Letter: Occupy Movement Not Just Angry

I am writing to challenge Frank Cagle's characterization of the Occupy Wall Street movement in his article "Coxey's Army Marches Again" in the Nov. 10, 2011 issue of the Metro Pulse. He states in his article that, "It probably angers both sides to suggest any commonality between the Tea Party and the Occupy Wall Street protests." This is most certainly true, and one would think that given such a nonpartisan statement Cagle would give some positive words for both sides. Instead, Cagle goes on to give an extremely negative view of Occupy Wall Street for not having a clear message, lack of organizing, and failing to run candidates for office, while praising the Tea Party for peacefully "elect[ing] people to Congress to fix the problem." He lastly gives an amazingly insightful opinion that the whole country is angry and that politicians should take notice.

Such a stance, taken by so many pundits, journalists, columnists, and the general public, does absolutely nothing to rectify our current economic and political situation. Writing off the Tea Party and Occupy Wall Street as "angry citizens" erases the not-so-subtle differences and goals of the two groups that the American public needs to think deeply about. Moreover, this kind of analysis disproportionately benefits the Tea Party over the Occupy Wall Street movement. The Tea Party has massive backing from large corporations, conservative think tanks, and the mainstream Republican party. These three groups absolutely love the Tea Party's ability to mobilize ordinary citizens to get behind rolling back regulations to protect the public interest, like environmental and worker protections.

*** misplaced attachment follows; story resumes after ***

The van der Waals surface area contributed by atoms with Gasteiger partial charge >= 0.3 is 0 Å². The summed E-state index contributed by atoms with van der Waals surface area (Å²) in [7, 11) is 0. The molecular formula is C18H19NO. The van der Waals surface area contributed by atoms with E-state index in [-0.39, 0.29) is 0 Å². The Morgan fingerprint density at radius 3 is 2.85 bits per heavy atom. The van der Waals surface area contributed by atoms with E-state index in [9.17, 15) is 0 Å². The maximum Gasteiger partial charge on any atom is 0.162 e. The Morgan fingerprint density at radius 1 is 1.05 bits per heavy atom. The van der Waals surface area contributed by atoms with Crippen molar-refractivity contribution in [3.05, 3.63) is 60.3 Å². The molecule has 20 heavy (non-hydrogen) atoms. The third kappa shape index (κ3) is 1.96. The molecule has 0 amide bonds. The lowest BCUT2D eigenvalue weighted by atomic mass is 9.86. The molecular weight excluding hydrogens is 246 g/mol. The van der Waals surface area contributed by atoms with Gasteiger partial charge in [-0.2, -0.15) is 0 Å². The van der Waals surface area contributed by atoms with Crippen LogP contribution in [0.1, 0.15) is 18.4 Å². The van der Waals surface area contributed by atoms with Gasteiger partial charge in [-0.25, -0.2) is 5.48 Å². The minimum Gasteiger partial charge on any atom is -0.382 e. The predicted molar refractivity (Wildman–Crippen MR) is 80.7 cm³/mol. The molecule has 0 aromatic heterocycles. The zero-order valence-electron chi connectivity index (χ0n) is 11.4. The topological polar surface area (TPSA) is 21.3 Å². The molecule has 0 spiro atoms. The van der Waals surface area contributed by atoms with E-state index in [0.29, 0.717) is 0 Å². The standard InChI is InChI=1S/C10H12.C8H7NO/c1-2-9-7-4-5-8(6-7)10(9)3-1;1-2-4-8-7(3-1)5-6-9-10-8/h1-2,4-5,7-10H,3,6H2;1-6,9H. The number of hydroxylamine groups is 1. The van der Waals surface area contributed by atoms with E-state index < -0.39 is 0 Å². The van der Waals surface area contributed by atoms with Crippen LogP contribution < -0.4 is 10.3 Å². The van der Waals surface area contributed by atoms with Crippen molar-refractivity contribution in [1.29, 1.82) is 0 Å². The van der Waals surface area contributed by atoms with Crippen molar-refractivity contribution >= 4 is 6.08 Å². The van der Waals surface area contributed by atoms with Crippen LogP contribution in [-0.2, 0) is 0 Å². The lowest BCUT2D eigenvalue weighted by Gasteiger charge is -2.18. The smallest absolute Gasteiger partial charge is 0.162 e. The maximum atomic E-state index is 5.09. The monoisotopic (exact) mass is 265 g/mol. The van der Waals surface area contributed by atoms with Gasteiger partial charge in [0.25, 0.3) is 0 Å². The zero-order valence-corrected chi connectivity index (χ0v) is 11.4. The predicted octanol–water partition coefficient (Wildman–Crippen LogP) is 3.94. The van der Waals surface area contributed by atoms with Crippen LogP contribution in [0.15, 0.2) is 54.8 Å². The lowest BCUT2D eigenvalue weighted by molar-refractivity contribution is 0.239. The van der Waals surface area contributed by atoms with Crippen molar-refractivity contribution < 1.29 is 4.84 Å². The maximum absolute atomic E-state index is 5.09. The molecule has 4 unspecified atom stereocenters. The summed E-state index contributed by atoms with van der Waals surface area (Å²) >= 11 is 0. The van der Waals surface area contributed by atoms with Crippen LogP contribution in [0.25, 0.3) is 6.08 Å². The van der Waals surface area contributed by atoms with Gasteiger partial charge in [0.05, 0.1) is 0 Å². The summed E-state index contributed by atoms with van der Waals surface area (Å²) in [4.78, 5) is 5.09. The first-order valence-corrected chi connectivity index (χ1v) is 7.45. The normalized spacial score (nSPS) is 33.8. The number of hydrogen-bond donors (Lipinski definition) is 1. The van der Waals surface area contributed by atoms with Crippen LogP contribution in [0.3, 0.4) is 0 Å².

Occupy Wall Street, in contrast, has none of these sorts of vast resources, especially party connections and money, which the Tea Party has in abundance. (This is probably the main reason that Occupy movements haven't engaged in electoral politics.) In lumping the two together, you have the incredibly well-known, incredibly wealthy, and incredibly corporate Tea Party put into the same category as the Occupy movement. Guess which one suffers the most in the comparison? These sorts of comparisons are why Occupy Wall Street appears to have no coherent message. Instead of being allowed to vent legitimate grievances about corporate personhood, a tax burden which is increasingly being put on the backs of the middle and working classes, rising costs of living with no corresponding rise in wages, tax breaks for the wealthiest Americans and corporations, and the persistent attacks on workers' wages, benefits, and collective bargaining, the Occupy movement is instead pigeon-holed as just another group of angry citizens. By the way, those things I just mentioned are what Occupy Wall Street stands for, along with many, many more. The Tea Party may be angry too, but it sure is demanding a lot of things on the corporations' Christmas wish lists and if you remember right, the corporations kind of had a lot to do with putting us into this financial crisis. You know, like when we paid them back after they went bankrupt wrecking our futures gambling in the real estate market with our life savings.

Cagle continues his superficially insightful article by agreeing with Herman Cain that Occupy Wall Street protesters should be in Washington demanding change. I disagree. Occupy Wall Street needs to be everywhere, organizing all over the country, both on Wall Street and in the capitol. This movement is going to continue to grow as more and more people come to see and experience it for themselves. Maybe then commentators like Cagle will stop writing off Occupy Wall Street as just another group of angry protesters.

John McCollum